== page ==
Christian women seized by Taleban face stoning

About 20 South Korean Evangelical Christians face death after being captured by Taleban rebels in war-torn Afghanistan, where it is suspected they were preaching Christianity.

The group were travelling from the capital Kabul to the southern city of Kandahar where their church, known for its evangelical zeal, claimed they would work in a hospital.

The kidnappings took place on Thursday afternoon in the province of Ghazni, 170km south of Kabul.

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There is some dispute over the number of Koreans snatched. General Ali Shah Ahmadzai, the chief of police for Ghazni, said 23 South Koreans, including 18 women, were kidnapped. The Taleban claimed they held only 21, of whom 18 were women.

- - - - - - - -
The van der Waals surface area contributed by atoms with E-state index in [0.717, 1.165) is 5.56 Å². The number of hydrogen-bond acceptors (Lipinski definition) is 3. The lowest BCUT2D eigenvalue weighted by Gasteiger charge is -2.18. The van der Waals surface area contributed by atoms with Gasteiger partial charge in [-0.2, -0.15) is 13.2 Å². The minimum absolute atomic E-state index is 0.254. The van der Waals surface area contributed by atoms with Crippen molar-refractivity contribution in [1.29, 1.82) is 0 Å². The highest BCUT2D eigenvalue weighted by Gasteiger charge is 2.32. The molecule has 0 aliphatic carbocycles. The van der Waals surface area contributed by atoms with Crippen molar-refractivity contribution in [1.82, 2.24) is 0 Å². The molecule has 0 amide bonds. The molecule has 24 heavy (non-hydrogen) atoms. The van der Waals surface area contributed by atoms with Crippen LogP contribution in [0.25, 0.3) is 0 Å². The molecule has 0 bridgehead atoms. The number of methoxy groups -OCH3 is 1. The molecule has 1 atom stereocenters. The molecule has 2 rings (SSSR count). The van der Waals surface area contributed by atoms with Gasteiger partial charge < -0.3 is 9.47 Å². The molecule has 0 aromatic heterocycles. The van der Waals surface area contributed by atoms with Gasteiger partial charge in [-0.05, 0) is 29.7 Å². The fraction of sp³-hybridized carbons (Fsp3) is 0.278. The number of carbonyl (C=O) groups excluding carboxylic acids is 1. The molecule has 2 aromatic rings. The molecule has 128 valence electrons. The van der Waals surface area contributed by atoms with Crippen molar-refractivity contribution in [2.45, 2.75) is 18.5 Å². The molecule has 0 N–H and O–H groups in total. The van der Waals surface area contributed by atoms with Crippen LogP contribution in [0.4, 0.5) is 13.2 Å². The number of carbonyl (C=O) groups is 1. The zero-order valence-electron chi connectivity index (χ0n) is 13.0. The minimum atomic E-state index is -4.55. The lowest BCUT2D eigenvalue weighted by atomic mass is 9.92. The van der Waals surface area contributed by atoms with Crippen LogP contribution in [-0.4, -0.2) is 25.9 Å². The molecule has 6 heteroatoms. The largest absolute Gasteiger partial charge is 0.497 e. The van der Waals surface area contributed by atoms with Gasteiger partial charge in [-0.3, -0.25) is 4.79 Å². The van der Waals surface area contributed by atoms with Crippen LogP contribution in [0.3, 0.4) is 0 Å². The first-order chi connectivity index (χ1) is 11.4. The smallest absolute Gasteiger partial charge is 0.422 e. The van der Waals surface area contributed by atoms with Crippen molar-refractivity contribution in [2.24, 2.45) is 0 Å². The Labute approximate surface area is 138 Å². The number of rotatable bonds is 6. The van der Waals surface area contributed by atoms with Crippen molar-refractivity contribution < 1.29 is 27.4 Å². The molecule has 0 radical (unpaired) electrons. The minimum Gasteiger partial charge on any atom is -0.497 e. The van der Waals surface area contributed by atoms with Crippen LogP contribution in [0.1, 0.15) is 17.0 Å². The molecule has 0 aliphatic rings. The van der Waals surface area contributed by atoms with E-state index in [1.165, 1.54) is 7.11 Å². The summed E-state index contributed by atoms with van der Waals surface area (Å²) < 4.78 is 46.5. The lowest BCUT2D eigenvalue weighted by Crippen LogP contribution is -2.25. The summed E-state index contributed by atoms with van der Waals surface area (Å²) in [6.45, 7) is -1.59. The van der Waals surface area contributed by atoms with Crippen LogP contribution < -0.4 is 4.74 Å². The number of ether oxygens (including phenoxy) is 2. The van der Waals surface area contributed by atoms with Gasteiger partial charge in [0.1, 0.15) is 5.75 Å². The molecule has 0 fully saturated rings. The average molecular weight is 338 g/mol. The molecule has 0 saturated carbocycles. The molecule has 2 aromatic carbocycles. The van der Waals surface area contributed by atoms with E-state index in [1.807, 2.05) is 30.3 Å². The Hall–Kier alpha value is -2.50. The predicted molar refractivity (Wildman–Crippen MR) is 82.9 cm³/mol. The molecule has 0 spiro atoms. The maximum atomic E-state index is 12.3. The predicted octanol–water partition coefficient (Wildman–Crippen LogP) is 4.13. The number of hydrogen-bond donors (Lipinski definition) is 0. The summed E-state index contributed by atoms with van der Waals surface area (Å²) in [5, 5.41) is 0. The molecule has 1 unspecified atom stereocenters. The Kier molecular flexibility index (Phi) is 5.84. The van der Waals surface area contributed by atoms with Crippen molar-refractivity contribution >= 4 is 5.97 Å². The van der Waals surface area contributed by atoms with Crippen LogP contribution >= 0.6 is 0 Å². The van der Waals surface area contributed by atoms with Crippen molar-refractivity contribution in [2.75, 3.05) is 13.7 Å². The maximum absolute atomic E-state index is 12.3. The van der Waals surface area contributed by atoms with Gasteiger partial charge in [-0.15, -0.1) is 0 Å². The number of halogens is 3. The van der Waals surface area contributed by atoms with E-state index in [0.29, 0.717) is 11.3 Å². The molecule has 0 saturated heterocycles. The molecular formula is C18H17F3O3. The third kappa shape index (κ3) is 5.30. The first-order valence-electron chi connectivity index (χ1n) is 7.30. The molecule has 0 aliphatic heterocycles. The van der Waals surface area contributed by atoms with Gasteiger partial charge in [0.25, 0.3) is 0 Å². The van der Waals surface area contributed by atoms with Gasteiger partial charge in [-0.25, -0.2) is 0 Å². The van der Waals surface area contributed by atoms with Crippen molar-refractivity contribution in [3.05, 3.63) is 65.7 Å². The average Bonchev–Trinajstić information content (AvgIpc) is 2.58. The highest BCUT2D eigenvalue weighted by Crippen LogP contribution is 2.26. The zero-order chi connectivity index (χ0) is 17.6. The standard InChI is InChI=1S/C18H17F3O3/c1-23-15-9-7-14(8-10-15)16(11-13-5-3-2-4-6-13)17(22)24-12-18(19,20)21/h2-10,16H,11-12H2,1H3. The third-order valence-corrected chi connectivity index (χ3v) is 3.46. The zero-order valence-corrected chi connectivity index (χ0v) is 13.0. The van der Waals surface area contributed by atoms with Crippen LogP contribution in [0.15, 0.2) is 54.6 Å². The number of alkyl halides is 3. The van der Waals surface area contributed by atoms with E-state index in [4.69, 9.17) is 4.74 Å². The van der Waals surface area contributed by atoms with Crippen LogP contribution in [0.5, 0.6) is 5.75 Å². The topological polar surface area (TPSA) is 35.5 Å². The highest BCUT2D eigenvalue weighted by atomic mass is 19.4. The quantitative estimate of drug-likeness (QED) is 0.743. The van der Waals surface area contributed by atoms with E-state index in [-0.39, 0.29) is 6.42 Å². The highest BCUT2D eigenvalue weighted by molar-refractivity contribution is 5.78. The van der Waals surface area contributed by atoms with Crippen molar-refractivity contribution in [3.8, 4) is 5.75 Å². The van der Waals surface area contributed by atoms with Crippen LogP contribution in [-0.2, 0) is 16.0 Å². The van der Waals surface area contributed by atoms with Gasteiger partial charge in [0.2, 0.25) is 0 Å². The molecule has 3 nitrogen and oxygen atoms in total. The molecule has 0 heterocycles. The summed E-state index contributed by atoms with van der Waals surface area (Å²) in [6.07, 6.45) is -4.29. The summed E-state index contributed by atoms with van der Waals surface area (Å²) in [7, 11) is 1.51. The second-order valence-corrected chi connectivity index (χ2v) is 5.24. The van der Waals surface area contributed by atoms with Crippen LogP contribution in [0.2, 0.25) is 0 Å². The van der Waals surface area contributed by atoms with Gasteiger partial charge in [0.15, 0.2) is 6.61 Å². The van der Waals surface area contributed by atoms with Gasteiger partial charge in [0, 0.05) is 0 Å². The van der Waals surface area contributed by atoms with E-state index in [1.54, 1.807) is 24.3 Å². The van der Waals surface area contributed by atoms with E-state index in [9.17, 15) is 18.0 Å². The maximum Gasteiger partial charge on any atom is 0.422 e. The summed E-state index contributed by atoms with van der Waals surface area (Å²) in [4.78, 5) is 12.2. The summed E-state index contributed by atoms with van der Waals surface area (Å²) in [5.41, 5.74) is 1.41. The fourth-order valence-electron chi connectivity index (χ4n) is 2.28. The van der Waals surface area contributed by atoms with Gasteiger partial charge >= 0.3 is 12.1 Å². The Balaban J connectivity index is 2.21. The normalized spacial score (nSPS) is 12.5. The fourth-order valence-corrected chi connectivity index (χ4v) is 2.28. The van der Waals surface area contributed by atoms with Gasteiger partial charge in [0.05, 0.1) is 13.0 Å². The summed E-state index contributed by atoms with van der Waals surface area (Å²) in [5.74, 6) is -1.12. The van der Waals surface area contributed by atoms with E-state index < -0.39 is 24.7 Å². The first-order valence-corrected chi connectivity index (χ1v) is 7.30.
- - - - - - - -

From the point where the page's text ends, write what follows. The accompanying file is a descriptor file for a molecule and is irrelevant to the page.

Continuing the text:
Korea’s foreign ministry put the number at about 20. “The government plans to exert every possible effort so that our kidnapped Koreans can return safely as soon as possible,” said a spokesman.

It is believed the Koreans are members of the Saemul church in Budang, just south of the capital Seoul. A church official confirmed that 20 of its members were in Afghanistan and they could not be reached.

“They are young Korean Christians who were engaged in short-term evangelistic activity and service for children in Kandahar,” said Joseph Park, mission director of the Christian Council of Korea.

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